Everett, Rams, Fans All Better Off Today

Jim Everett, Saint?

That’s what they’re calling him in New Orleans today, a sizable mark-up from what they were calling him in Anaheim the last four years.

Jim Everett for a seventh-round draft pick in 1995?

No surprise there, really. Last November, the Rams replaced Everett in the lineup with a ninth-round draft pick.

Jim Everett, ex-Ram, starting for New Orleans while Bobby Hebert, ex-Saint, starts for Atlanta and Chris Miller, ex-Falcon, starts for the Rams?

It’s called musical quarterbacks, NFC West style, but what does it mean, now that the music has stopped?

Not much in the standings. San Francisco remains the team to beat, same as it ever was, because the best quarterback in the division, Steve Young, is staying put.


But to the Rams, Friday’s trade was tantamount to lifting a grand piano off their backs. “I think the trade will be met with relief,” said Jackie Slater, the Rams’ veteran offensive tackle. “Relief for all parties concerned. Now Jim can start his new career and get rid of all the negatives he had here in L.A. And now the Rams can move past the Jim Everett era.”

In New Orleans, Everett was so relieved he showed up giddy for his introductory press conference. “This is the proudest day of my life,” he declared, “knowing that someone believes I can do the job.” He also said, “This is the most exciting time of my life since being drafted.”

Back in Orange County, Ram fans are nodding and saying, “The feeling is mutual, Jim, the feeling is mutual” in between celebratory sips of beer.

The Jim Everett era. Talk about your loaded statements. Has there been a career, anywhere, in any era, to equal Everett’s eight years with the Rams? Where an athlete nears the pinnacle of his profession, at his supposed physical prime, is roundly assessed to be The Next Big Thing--and then falls entirely off the map, despite having suffered no injury or illness, by the age of 30?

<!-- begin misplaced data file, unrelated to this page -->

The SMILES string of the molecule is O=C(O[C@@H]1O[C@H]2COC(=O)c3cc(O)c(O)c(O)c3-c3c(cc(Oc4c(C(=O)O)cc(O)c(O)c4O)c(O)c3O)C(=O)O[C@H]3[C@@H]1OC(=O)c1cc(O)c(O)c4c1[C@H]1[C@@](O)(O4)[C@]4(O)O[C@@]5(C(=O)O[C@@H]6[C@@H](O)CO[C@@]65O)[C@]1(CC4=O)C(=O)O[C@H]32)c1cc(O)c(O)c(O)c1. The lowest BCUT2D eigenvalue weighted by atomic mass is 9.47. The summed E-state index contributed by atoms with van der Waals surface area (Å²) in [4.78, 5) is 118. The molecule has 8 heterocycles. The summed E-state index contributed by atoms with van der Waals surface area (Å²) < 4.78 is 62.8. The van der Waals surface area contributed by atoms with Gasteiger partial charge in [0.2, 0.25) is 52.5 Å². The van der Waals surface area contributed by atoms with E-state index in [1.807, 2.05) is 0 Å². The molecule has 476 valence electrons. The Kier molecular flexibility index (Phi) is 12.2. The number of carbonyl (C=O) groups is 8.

Steve Blass, the old Pittsburgh Pirate pitcher, mysteriously forgot how to throw the ball over home plate, but Blass was never supposed to replace Tom Seaver and Bob Gibson at National League Cy Young Award ceremonies. Once upon a time, Everett was going to supplant Joe Montana.

Steve Sax, when he played second base for the Dodgers, developed a mental block so fierce that he could no longer make the short throw to first base. But through psychiatric assistance and hard work, Sax became a capable second baseman again, earning free-agent millions with the New York Yankees. Once Everett lost it--nerve, verve, self-esteem, whatever--there was no reclaiming it.

“I can’t put a finger on it,” Slater said, “but the lost-confidence thing affected everybody involved. The first person it affects, obviously, is going to be him, but it was a devastating thing for the Rams, for the franchise. There was a time when Jim brought a lot of prominence and pride to the organization.

“It was also devastating to the fans, because the people of Southern California wanted Jim Everett to be this great quarterback, to lead this great passing game. They wanted him to be a Montana, to lead them to the promised land.